Fact Check: 'Vaccine Bandits' Are NOT Taking Over Los Angeles' Streets -- It's A Joke

Fact Check

  • by: Christiana Dillard
Fact Check: 'Vaccine Bandits' Are NOT Taking Over Los Angeles' Streets -- It's A Joke Just Kidding

Are "vaccine bandits" abruptly giving unsuspecting pedestrians COVID-19 vaccines and taking over Los Angeles' streets? No, that's not true: The idea was a joke started by a known satirical account on TikTok. The creator of the original video says in a follow-up that he didn't think people would believe his "over-the-top" story about a "fake group."

But, based on responses to the original video, some people did believe the story.

The claim started out as a satire video by TikTok user @graysworld, whose bio as of August 12, 2021 explicitly states "welcome to ~scripted~ chaos." TikTok user @thejonathanmoss posted a response video.

Then Jonathan Moss also posted the response video (archived here) to his official Facebook page on August 11, 2021. That video, titled "Vaccine Bandits," begins with the start of the @graysworld's video, pointing to a headline purportedly from the Los Angeles Times and introducing the claim:

L.A. is under attack from what is called the 'vaccine bandits.'

@thejonathanmoss responds:

'Vaccine Bandits' take over the streets of L.A. Since when?!

This is what the post looked like on Facebook on August 12, 2021:

Facebook screenshot

(Source: Facebook screenshot taken on Thu Aug 12 16:08:08 2021 UTC)

The @grayworld's video goes on with a made-up scenario: how a "vaccine bandit" approaches a person on the street, asks them if they are vaccinated and if the person hesitates at all the "bandit" injects them with a dose of one of the COVID-19 vaccines. The @thejonathanmoss video responds to various points in @grayworld's original video, including that the "vaccine bandits" throw incomplete vaccination cards for people to fill out and somehow leave notes at their homes saying "See you in 2 weeks" indicating that they would return to complete the vaccine's second dose.

The Los Angeles Times never published an article discussing the appearance of so-called "vaccine bandits." Internet users can easily manipulate images and webpages to create fake attributions for false content, as explained in this Lead Stories fact-check.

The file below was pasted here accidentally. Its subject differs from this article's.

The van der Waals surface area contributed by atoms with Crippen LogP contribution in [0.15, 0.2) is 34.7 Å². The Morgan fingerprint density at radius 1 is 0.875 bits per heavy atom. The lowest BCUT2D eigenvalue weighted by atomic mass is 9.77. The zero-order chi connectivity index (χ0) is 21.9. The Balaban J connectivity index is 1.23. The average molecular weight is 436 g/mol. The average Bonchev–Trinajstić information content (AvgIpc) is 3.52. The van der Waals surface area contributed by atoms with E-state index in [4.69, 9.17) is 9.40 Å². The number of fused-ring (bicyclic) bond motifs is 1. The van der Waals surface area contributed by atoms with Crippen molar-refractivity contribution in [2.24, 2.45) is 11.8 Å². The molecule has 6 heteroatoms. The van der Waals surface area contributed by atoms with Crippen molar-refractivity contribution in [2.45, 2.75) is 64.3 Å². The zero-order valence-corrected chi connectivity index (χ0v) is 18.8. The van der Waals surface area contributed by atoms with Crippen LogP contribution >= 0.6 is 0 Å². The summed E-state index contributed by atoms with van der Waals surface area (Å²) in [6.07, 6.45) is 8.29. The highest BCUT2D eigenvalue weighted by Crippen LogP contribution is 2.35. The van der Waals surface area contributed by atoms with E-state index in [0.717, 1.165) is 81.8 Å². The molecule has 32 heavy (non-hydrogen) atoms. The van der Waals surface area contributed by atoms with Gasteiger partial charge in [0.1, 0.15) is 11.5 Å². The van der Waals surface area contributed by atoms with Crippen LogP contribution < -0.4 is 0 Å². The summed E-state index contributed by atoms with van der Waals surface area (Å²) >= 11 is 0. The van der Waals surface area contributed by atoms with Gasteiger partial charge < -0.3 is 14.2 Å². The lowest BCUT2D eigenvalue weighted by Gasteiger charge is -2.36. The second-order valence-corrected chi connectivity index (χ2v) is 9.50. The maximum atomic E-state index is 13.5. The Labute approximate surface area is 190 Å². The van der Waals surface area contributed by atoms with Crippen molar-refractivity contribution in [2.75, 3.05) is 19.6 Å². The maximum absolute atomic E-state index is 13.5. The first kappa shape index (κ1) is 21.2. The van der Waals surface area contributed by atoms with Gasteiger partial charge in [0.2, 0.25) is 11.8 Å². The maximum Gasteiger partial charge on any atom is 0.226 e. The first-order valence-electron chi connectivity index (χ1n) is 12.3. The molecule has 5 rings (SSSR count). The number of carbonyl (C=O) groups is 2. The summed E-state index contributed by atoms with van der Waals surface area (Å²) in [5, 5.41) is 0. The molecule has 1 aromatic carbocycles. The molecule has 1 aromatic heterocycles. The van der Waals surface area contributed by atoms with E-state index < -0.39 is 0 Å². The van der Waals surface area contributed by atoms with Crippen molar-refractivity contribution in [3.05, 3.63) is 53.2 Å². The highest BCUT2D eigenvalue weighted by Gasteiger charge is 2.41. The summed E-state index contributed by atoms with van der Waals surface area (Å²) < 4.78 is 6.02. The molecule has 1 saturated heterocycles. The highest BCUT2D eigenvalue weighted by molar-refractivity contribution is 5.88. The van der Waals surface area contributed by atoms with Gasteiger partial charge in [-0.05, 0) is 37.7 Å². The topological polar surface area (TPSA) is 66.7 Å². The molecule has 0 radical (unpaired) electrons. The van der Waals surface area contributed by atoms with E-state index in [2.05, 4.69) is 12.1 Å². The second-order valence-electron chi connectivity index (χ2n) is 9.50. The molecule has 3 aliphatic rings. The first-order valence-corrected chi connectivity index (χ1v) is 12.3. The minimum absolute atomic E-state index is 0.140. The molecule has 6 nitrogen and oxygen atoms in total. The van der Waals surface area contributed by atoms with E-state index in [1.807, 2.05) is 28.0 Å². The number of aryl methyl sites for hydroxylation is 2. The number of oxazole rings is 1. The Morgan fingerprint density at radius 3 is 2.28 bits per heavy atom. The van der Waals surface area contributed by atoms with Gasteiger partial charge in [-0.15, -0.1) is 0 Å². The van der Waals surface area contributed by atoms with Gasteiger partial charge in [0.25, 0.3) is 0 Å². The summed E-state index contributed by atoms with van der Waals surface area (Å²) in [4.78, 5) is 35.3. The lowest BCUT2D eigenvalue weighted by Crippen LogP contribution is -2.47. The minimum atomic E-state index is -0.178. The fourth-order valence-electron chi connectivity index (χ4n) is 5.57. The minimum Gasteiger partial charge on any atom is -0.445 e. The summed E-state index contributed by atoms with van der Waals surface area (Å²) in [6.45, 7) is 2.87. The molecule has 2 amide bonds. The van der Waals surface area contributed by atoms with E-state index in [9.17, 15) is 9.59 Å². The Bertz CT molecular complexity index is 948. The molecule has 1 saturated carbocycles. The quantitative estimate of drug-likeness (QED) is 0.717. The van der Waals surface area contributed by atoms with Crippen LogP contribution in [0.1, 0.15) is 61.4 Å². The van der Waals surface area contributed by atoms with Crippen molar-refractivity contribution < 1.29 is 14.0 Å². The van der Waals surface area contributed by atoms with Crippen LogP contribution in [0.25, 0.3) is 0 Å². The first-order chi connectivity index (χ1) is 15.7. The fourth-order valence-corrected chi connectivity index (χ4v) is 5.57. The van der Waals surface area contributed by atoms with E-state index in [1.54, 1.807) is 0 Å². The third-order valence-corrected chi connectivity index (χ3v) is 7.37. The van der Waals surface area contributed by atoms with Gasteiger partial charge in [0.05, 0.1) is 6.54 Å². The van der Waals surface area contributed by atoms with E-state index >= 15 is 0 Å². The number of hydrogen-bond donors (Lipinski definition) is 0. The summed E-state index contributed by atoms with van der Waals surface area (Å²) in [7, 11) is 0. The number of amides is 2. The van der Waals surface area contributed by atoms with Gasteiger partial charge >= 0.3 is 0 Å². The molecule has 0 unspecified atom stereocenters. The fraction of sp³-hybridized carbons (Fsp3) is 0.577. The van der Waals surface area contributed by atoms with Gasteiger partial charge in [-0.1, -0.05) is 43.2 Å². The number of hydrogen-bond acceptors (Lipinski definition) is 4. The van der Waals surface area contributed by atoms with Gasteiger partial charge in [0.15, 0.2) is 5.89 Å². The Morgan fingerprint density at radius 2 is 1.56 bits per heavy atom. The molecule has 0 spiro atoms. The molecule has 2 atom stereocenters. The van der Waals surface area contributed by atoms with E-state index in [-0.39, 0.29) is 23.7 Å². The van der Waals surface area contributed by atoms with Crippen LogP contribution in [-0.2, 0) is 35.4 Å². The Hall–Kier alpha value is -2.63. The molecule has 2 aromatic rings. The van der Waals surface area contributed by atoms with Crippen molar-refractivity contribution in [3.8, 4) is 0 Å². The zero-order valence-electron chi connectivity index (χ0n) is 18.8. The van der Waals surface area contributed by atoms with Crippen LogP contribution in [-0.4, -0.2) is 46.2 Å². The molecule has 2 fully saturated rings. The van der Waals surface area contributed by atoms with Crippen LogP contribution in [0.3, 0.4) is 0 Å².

@thejonathanmoss concluded the video by displaying a Google search of the "vaccine bandits" claim and revealed that it was fake.

However, some users in the Facebook comments still reacted to the claim as if it were real. One user said:

I will not support that kind of vaccination style like what if the needle has been used in a different way.

Another user said:

That's assault and murder in my opinion

Due to the number of people who mistook the original video by @graysworld as truth, it was taken down by TikTok. In response, the creator put out another TikTok (archived here) explaining that he thought it was clear that the "vaccine bandits" claim was not real. In this follow-up TikTok, he said:

Now, my videos are always ridiculous in nature, but there's always a small percentage of people that do believe that they're real. But this particular video I was like 'There's no way people will buy this' because it was so over the top.

He even included screenshots of articles and fact-checks debunking the claim and went on to say:

... despite all the clues I left, despite all the news outlets pointing out the ridiculous nature of the video, it still got taken down. After like seven million views! And the thing is, a lot of people were enjoying the video, like, there was a lot of people who really thought it was funny. And the minority of people that didn't think it was funny are the reason it got taken down. And now none of us get to enjoy it!

The follow-up TikTok is embedded below:

@graysworld

classic

♬ original sound - Gray

(Source: TikTok screenshot taken on Thu Aug 12 16:12:16 2021 UTC)

Lead Stories previously debunked a satirical video from @graysworld claiming that a "Karen" was regularly stealing mail from the TikTok's narrator.

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Lead Stories is working with the CoronaVirusFacts/DatosCoronaVirus Alliance, a coalition of more than 100 fact-checkers who are fighting misinformation related to the COVID-19 pandemic. Learn more about the alliance here.


  Christiana Dillard

Christiana Dillard is a former news writer for Temple University’s Lew Klein College of Media and Communication. She received her undergraduate degree in English Writing from the University of Pittsburgh. She has been a freelance writer for several organizations including the Pittsburgh Black Media Federation, Pitt Magazine, and The Heinz Endowments. When she’s not producing or studying media she’s binging it, watching YouTube videos or any interesting series she can find on streaming services.

Read more about or contact Christiana Dillard

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